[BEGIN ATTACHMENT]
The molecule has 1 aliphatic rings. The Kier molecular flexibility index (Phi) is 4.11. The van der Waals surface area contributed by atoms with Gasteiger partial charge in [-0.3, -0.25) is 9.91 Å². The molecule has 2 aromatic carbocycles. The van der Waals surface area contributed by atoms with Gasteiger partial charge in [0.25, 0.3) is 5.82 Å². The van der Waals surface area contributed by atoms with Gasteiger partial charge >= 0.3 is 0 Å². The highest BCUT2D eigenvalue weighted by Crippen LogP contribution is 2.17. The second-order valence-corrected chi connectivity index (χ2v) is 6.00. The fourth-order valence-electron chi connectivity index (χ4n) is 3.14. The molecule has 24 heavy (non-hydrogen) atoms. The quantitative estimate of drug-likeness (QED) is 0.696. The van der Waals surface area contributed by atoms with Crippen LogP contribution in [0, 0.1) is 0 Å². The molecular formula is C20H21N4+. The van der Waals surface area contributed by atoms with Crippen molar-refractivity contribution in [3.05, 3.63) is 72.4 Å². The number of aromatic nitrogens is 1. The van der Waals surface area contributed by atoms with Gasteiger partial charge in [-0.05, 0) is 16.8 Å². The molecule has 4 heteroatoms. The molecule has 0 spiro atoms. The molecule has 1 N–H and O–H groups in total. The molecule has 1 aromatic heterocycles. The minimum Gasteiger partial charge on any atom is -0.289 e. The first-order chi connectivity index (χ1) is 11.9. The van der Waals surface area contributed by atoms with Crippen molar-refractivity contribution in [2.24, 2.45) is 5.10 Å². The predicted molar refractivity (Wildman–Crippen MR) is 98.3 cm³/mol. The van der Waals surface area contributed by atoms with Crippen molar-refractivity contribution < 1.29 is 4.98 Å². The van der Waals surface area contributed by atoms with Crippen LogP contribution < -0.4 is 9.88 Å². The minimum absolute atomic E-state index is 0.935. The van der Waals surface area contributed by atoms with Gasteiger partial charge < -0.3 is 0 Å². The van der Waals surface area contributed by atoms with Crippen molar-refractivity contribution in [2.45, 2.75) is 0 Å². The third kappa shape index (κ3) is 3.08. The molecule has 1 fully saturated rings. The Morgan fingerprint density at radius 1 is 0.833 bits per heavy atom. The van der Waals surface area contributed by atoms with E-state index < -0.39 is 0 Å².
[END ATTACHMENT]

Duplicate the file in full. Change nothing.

The molecule has 1 aliphatic rings. The Kier molecular flexibility index (Phi) is 4.11. The van der Waals surface area contributed by atoms with Gasteiger partial charge in [-0.3, -0.25) is 9.91 Å². The molecule has 2 aromatic carbocycles. The van der Waals surface area contributed by atoms with Gasteiger partial charge in [0.25, 0.3) is 5.82 Å². The van der Waals surface area contributed by atoms with Gasteiger partial charge >= 0.3 is 0 Å². The highest BCUT2D eigenvalue weighted by Crippen LogP contribution is 2.17. The second-order valence-corrected chi connectivity index (χ2v) is 6.00. The fourth-order valence-electron chi connectivity index (χ4n) is 3.14. The molecule has 24 heavy (non-hydrogen) atoms. The quantitative estimate of drug-likeness (QED) is 0.696. The van der Waals surface area contributed by atoms with Crippen LogP contribution in [0, 0.1) is 0 Å². The molecular formula is C20H21N4+. The van der Waals surface area contributed by atoms with Crippen molar-refractivity contribution in [3.05, 3.63) is 72.4 Å². The number of aromatic nitrogens is 1. The van der Waals surface area contributed by atoms with Gasteiger partial charge in [-0.05, 0) is 16.8 Å². The molecule has 4 heteroatoms. The molecule has 0 spiro atoms. The molecule has 1 N–H and O–H groups in total. The molecule has 1 aromatic heterocycles. The minimum Gasteiger partial charge on any atom is -0.289 e. The first-order chi connectivity index (χ1) is 11.9. The van der Waals surface area contributed by atoms with Crippen molar-refractivity contribution in [2.24, 2.45) is 5.10 Å². The predicted molar refractivity (Wildman–Crippen MR) is 98.3 cm³/mol. The van der Waals surface area contributed by atoms with Crippen molar-refractivity contribution < 1.29 is 4.98 Å². The van der Waals surface area contributed by atoms with Crippen LogP contribution < -0.4 is 9.88 Å². The minimum absolute atomic E-state index is 0.935. The van der Waals surface area contributed by atoms with Gasteiger partial charge < -0.3 is 0 Å². The van der Waals surface area contributed by atoms with Crippen molar-refractivity contribution in [2.45, 2.75) is 0 Å². The third kappa shape index (κ3) is 3.08. The molecule has 1 fully saturated rings. The Morgan fingerprint density at radius 1 is 0.833 bits per heavy atom. The van der Waals surface area contributed by atoms with E-state index < -0.39 is 0 Å².